Design Thinking 2019 Interview – Part 2
Design Thinking 2019 #DesignThinking2019
FULL LENGTH TRANSCRIPT VERSION
How would you define your organization’s maturity to Design Thinking?
Nokia is a Fortune’s Global 500 corporation headquartered in Finland, which involves in excess of 100,000 employees worldwide. Most of us joined the company in recent years… which I think is nothing short from fascinating.
Nowadays, Nokia is a top B2B player in large scale digital communication technologies. Most specifically: 5G, Internet of Things, Cloud and Software just to list some well-known examples.
R. Siilasmaa’s recent book, “Transforming Nokia,” discusses what it took to pull off the company’s dramatic recovery in the past few years, while noting that this is not the first time that we reinvent ourselves since 1865. His leadership style is characterized by “Paranoid Optimism,” which I’d like to discuss in context later on.
At Nokia Studio we intertwine disciplines such as Data Visualization, Cybernetics and Behavioral Economics to design state of the art Decision Support Systems for next-generation digital services. These are Human-Machine-Systems (HMS.)
Given our focus on game changing innovations, Human-Centered-Design (HCD) happens to be a critical success factor at all stages in the iterative exploration, definition, introduction and broader diffusion of emerging and next generation technologies Design Thinking’s desirability, technical feasibility and business viability are, therefore, well understood critical success factors.
The Studio’s research addresses how to clearly articulate early desirability coupled with market-pull & outside-in strategies. Thinking through the business value of design signals the need for removing friction from a B2B journey that involves formal contractual acceptance as the accounting trigger behind revenue recognition.
Geoffrey A. Moore’s classic, “Crossing the Chasm,” and Clayton M. Christensen’s best-seller “The Innovator’s Dilemma” make all of us mindful of the need for addressing the journey between early adopters (FOA, first office application, in the telecoms sector) and adequately scaling in the marketplace.
This means expanding across segments and industries to leverage economies of scale and, therefore, continuous improvement and innovation. Following that train of thought, consistently and predictably delivering superior satisfaction levels in the form of customer delight becomes a decisive and sustainable competitive advantage.
Our Studio is engaged in large, sophisticated and fluid projects that involve inter-domain undertakings. Successful cross-pollination intersects three dimensions:
- going wide across domains to take down silos and deep on a domain basis to best leverage our know-how
- tightly or loosely coupled integration in the value-chain / supply-chain ecosystem
- in-house and external collaboration in alignment with the above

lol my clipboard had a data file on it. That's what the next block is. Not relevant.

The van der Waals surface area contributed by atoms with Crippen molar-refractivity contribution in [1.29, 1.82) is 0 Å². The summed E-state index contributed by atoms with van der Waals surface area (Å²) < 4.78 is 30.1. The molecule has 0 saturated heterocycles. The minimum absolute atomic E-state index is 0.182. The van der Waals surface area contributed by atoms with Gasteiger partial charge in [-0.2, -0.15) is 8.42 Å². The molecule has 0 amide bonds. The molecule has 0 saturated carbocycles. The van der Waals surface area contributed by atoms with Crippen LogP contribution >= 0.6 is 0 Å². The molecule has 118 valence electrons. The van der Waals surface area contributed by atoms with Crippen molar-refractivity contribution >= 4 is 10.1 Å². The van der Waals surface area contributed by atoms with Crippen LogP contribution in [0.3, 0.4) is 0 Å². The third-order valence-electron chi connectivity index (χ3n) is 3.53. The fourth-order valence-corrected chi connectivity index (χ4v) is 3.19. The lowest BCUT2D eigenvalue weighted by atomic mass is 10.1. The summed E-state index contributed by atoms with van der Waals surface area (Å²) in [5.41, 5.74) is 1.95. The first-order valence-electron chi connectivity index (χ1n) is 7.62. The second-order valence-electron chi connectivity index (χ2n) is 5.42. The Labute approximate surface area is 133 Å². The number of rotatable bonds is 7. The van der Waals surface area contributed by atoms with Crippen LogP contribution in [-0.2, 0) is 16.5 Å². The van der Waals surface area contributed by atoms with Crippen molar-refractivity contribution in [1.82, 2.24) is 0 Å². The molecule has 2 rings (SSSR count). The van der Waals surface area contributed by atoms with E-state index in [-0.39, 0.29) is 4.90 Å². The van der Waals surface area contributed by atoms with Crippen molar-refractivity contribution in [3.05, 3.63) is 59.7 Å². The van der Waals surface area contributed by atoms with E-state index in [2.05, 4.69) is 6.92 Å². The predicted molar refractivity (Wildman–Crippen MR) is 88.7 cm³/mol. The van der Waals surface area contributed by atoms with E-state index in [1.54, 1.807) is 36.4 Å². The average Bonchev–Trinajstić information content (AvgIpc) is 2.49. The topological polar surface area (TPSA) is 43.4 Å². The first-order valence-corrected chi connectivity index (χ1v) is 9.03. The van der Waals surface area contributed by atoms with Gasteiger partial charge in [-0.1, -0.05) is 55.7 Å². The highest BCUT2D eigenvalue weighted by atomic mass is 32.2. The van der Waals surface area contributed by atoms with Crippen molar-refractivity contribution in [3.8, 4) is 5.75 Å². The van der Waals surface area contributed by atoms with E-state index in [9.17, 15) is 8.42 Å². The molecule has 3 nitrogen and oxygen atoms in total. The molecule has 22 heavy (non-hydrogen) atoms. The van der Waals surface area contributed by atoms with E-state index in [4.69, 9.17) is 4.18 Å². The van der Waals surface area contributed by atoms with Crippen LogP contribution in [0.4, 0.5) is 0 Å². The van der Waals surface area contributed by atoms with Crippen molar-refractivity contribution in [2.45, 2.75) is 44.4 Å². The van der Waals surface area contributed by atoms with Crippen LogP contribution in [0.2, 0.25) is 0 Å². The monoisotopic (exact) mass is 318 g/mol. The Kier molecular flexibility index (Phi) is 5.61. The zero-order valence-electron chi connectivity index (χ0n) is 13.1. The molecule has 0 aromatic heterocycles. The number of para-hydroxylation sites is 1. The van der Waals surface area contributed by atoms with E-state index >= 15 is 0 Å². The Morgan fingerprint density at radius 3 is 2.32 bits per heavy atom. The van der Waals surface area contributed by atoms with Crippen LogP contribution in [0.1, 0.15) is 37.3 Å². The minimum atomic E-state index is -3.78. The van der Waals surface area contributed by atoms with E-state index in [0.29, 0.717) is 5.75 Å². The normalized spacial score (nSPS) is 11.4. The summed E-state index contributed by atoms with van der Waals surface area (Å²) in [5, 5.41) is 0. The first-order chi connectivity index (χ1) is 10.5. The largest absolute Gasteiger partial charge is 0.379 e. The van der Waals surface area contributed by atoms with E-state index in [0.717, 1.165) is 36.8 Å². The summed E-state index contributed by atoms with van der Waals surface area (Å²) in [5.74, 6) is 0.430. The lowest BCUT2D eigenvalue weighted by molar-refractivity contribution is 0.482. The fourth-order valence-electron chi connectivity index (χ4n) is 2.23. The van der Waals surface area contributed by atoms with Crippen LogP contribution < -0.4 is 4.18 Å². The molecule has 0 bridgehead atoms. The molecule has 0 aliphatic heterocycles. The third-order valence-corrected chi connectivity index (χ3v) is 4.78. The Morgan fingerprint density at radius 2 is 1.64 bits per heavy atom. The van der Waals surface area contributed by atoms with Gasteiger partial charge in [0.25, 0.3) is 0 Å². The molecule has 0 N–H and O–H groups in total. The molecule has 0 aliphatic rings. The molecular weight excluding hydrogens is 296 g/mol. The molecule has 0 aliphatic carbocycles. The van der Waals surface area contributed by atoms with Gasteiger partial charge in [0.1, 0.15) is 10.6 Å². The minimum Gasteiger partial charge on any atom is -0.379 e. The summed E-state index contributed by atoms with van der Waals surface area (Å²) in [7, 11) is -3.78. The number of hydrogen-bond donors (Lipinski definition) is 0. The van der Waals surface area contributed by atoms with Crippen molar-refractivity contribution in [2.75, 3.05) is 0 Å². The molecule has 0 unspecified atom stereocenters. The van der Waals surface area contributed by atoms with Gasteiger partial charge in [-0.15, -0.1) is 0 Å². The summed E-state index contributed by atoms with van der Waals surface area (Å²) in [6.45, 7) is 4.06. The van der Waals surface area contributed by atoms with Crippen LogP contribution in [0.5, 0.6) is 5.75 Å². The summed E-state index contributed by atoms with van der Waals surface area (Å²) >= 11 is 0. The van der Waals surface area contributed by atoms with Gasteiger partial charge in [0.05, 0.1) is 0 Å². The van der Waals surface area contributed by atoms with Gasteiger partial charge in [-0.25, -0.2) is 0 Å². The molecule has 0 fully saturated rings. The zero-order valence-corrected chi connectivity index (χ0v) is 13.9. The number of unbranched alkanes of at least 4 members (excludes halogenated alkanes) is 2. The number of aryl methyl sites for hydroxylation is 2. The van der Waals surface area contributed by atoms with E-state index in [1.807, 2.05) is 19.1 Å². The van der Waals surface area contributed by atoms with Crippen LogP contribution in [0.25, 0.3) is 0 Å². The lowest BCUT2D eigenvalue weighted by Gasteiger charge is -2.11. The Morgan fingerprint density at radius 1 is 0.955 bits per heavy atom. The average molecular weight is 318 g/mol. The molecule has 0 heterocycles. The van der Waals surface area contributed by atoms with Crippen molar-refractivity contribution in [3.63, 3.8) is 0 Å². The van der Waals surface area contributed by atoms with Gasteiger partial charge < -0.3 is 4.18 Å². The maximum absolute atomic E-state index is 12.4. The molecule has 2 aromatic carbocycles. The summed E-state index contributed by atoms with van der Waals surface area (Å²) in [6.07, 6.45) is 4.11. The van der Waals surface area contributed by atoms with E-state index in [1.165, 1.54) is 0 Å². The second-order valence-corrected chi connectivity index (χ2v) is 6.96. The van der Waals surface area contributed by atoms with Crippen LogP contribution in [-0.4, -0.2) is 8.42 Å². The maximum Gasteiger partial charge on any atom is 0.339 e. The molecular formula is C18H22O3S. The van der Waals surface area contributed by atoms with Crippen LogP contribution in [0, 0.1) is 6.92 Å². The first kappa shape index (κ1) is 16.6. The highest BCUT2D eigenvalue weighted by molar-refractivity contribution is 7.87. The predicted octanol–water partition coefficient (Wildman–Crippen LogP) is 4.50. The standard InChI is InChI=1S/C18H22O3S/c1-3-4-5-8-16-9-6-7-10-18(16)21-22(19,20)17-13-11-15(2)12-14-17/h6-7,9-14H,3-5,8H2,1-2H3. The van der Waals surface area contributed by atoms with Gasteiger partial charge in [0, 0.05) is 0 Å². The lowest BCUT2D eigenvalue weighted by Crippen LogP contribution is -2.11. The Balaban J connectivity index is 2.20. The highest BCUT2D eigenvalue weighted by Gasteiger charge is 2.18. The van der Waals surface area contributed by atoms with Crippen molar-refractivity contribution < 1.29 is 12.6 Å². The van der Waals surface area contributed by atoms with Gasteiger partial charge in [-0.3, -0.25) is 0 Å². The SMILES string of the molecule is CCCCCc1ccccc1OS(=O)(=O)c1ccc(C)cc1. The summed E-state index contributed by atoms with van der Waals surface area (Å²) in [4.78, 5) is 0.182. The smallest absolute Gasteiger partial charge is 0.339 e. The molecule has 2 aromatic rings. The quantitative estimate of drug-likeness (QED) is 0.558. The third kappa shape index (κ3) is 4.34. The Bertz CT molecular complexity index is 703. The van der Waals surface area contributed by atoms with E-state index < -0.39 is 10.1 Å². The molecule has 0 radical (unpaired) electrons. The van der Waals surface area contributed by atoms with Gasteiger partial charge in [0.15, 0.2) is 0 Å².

While purposely implied by the naming, it is worth highlighting that our home-grown QXbD, Quality Experiences by Design, methodology zeroes in on delivering meaningful, differentiated and measurable quality outcomes that are tangible to our customers.
Nokia QXbD has been conceived as a meta-discipline that can be deconstructed and re-shaped on a project and sought-after outcomes basis. We can, therefore, not just start agile but also remain truly lean to effectively get the job done.
As introduced early on, Risto’s Transforming Nokia, discusses the impact of “Paranoid Optimism” which is also explicitly captured in the book’s subtitle. Tactically speaking, that means: leveraging the hindsight that comes from analyzing lessons learned, the thought process that leads to both obvious and hidden insights, as well as applying creative tensions and foresight to flush-out not just one single path forward, but alternative different scenarios for consideration.
In that context, Optimism in design fosters the pursuit of an ambitious game changing scenario. Being purposely Paranoid involves the sort of predictive and responsive monitoring that prompts and guides necessary reality checks and course corrections… and even pivoting in a timely fashion. This acknowledges the ripple effects and moving targets that arise when innovating and/or transforming which, when ignored, can derail any well-intended transformation effort.
Interestingly enough, Jim Collins’ painstaking research behind “Great by Choice” outlined that Productive Paranoia is a critical success factor. He exemplifies companies that have consistently delivered 10x results by outperforming competitors in bull and bear market conditions. Jim defines Productive Paranoia as a must-have business obsession, where contingency planning and risk mitigation are of the essence.
Paul Romer, World Bank Chief Economist and last year’s Nobel laureate, makes the case for Conditional Optimism and innovation being the outcome of the marketplace’s “discovery machine.” He differentiates between complacent and conditional optimism.
The complacent kind relies on deploying hard work to make things happen, and keep iterating, while hoping for the best by setting things in motion… also described as blind optimism. Conditional Optimism focuses on proactively finding solutions to problems, and closely monitoring outcomes thru the transformation journey.
Long story short… in Nokia’s context, Design Thinking maturity can be measured by our optimism as we strive to deliver state of the art technologies that augment and expand human possibilities, coupled with paranoid and creative tensions as we purposely obsess with delivering quality experiences.
Design Thinking 2019 #DesignThinking2019